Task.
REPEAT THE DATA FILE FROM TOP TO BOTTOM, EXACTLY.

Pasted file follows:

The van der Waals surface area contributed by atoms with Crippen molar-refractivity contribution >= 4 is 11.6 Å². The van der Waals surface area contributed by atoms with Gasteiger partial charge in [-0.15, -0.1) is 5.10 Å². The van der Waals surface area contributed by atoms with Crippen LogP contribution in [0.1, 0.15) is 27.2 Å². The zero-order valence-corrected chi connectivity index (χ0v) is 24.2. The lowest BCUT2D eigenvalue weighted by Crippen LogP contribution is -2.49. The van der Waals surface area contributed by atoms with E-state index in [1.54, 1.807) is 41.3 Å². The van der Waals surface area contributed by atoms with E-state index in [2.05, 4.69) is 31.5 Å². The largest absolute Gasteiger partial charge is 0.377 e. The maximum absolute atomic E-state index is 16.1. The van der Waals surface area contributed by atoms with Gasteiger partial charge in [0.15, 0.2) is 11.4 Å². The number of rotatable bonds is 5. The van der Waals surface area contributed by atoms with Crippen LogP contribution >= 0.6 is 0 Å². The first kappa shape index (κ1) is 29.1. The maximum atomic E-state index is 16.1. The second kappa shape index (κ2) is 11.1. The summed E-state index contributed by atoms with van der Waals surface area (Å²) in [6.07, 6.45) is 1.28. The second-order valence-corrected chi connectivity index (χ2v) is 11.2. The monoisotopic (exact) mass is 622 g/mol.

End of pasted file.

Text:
The van der Waals surface area contributed by atoms with Crippen molar-refractivity contribution >= 4 is 11.6 Å². The van der Waals surface area contributed by atoms with Gasteiger partial charge in [-0.15, -0.1) is 5.10 Å². The van der Waals surface area contributed by atoms with Crippen LogP contribution in [0.1, 0.15) is 27.2 Å². The zero-order valence-corrected chi connectivity index (χ0v) is 24.2. The lowest BCUT2D eigenvalue weighted by Crippen LogP contribution is -2.49. The van der Waals surface area contributed by atoms with E-state index in [1.54, 1.807) is 41.3 Å². The van der Waals surface area contributed by atoms with E-state index in [2.05, 4.69) is 31.5 Å². The largest absolute Gasteiger partial charge is 0.377 e. The maximum absolute atomic E-state index is 16.1. The van der Waals surface area contributed by atoms with Gasteiger partial charge in [0.15, 0.2) is 11.4 Å². The number of rotatable bonds is 5. The van der Waals surface area contributed by atoms with Crippen LogP contribution >= 0.6 is 0 Å². The first kappa shape index (κ1) is 29.1. The maximum atomic E-state index is 16.1. The second kappa shape index (κ2) is 11.1. The summed E-state index contributed by atoms with van der Waals surface area (Å²) in [6.07, 6.45) is 1.28. The second-order valence-corrected chi connectivity index (χ2v) is 11.2. The monoisotopic (exact) mass is 622 g/mol.